Validating CloudSat-CPR retrievals for the estimation of snow accumulation in the Canadian Arctic
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Snow is a critical contributor to our global water and energy budget, with profound impacts for water resource availability, snow albedo feedback and flooding in cold regions. The vast size and remote nature of the Arctic present serious logistical and financial challenges to measuring snow over extended time periods. Satellite observations provided by the Cloud Profiling Radar (CPR) instrument-installed on the NASA satellite CloudSat-allow the retrieval of snowfall rates in high latitude regions, which have been used to estimate surface snow accumulation. In this study, a validation of CloudSat-derived terrestrial snow estimates is presented at four Environment and Climate Change Canada (ECCC) weather stations situated in the Arctic for the common period 2007-2015. Comparisons of monthly climatological snow accumulation show mean biases of less than 1.5 mm SWE annually. Monthly time series exhibit correlations above 0.5 and RMSE below 10 mm SWE at the two highest latitude stations (Eureka and Resolute Bay) with correlations falling below 0.5 south of 70 degrees N. CloudSat was also found to underestimate annual mean snow accumulation at the majority of sites, suggesting a potential negative bias in CloudSat's snowfall estimates, or underestimation related to sampling. These results imply that CloudSat can provide reliable estimates of snow accumulation across similar high latitude regions above 70 degrees N. Accurate space-based snowfall measurements provide new important observational perspectives of Arctic snow accumulation, which is a critical region for environmental monitoring in an era of global change.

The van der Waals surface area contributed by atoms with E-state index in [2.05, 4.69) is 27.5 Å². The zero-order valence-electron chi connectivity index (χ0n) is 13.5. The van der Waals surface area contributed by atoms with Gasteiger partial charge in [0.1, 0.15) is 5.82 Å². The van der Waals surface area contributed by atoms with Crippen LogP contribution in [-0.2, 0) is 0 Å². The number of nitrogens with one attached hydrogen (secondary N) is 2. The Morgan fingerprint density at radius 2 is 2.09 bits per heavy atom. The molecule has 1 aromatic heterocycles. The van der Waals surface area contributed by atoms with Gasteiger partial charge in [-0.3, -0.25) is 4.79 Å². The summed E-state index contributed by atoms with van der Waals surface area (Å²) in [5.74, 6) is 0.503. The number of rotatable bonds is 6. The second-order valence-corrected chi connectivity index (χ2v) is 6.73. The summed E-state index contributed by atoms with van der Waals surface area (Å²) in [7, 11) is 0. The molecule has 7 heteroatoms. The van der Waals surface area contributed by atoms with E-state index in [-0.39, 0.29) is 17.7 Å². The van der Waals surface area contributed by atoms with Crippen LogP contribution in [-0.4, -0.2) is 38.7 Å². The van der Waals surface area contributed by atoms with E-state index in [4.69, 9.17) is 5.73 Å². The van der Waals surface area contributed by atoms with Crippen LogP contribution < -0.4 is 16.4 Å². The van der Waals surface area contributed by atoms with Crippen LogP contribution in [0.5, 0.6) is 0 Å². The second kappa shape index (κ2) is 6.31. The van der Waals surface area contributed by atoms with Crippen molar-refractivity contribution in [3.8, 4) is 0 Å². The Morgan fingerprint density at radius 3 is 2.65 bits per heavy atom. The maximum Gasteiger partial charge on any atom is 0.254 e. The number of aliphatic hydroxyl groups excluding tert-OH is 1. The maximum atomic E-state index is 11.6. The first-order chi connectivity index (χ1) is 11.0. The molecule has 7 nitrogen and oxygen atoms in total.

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Fraser King (2019). Validating CloudSat-CPR retrievals for the estimation of snow accumulation in the Canadian Arctic. UWSpace. http://hdl.handle.net/10012/14736